classic marathons

ARCHIVE: Phantasy Star Adventure

Screenshots in this journal are taken from Valis77’s longplay of Phantasy Star Adventure, available at World of Longplays and on YouTube.

Phantasy Star Adventure

This one isn’t a surviving original journal. It’s more of an apology. While I was playing the original Phantasy Star games, I discovered that there were some additional Phantasy Star games that I had never heard of before.  Since I had been around portable RPGs longer than console (as we’ll see later in the Marathon), I felt these Game Gear games would be a nice little addition to my run without opening the pandora’s box that was Phantasy Star Online. There are three classic Phantasy Star spin-offs, all exclusive to Japan. The most interesting game was a Game Gear game called Phantasy Star Gaiden, a full portable RPG, but I never finished it. There were a series of eight text adventures related to PSII released for SEGA CD, which I never even started. The game I did finish was a Game Gear game called Phantasy Star Adventure.

I chose to start with PSA, because it showed all signs of being a quick experience that wouldn’t infringe much on my spare time. The funny thing was that I was right… but I didn’t know the half of it!  At the time, I hadn’t played any games that were quite like this. Visual novels yes. Adventure Games that are mostly just visual novels, yes.  “Barely one and a half hour portable adventure games cum Visual Novels…” …that’s different.  I’ve played better, longer versions of this genre since, typically old DOS games, but at the time, PSA was a surprise.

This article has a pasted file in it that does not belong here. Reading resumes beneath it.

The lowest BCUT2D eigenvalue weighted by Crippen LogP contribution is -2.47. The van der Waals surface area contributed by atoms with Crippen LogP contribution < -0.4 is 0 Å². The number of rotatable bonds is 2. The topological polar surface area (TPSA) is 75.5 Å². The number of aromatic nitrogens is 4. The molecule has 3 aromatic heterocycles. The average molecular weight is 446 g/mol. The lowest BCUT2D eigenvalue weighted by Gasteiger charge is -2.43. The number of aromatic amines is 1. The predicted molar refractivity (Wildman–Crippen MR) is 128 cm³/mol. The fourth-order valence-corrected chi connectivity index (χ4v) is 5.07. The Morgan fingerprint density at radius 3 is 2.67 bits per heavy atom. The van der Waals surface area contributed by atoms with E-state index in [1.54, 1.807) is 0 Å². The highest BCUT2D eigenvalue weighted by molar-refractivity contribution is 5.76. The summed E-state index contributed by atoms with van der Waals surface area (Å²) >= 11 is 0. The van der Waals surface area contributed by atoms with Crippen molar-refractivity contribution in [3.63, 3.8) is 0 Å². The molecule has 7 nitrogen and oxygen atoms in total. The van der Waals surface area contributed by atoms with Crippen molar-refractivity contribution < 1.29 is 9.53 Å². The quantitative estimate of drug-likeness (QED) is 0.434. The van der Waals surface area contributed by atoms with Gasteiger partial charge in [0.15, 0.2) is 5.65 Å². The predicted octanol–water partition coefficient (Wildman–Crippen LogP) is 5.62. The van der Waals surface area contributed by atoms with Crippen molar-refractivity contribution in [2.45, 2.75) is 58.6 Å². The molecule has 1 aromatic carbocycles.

I didn’t keep a full journal on PSA back in the day, though I’m not entirely sure why. Best guess… and I risk laying this on thick, but it’s the most likely reason: I probably didn’t write a journal because it was such a very short game, which means this is going to be a very short discussion. If the only thing I get across is the length, I’ve done my job.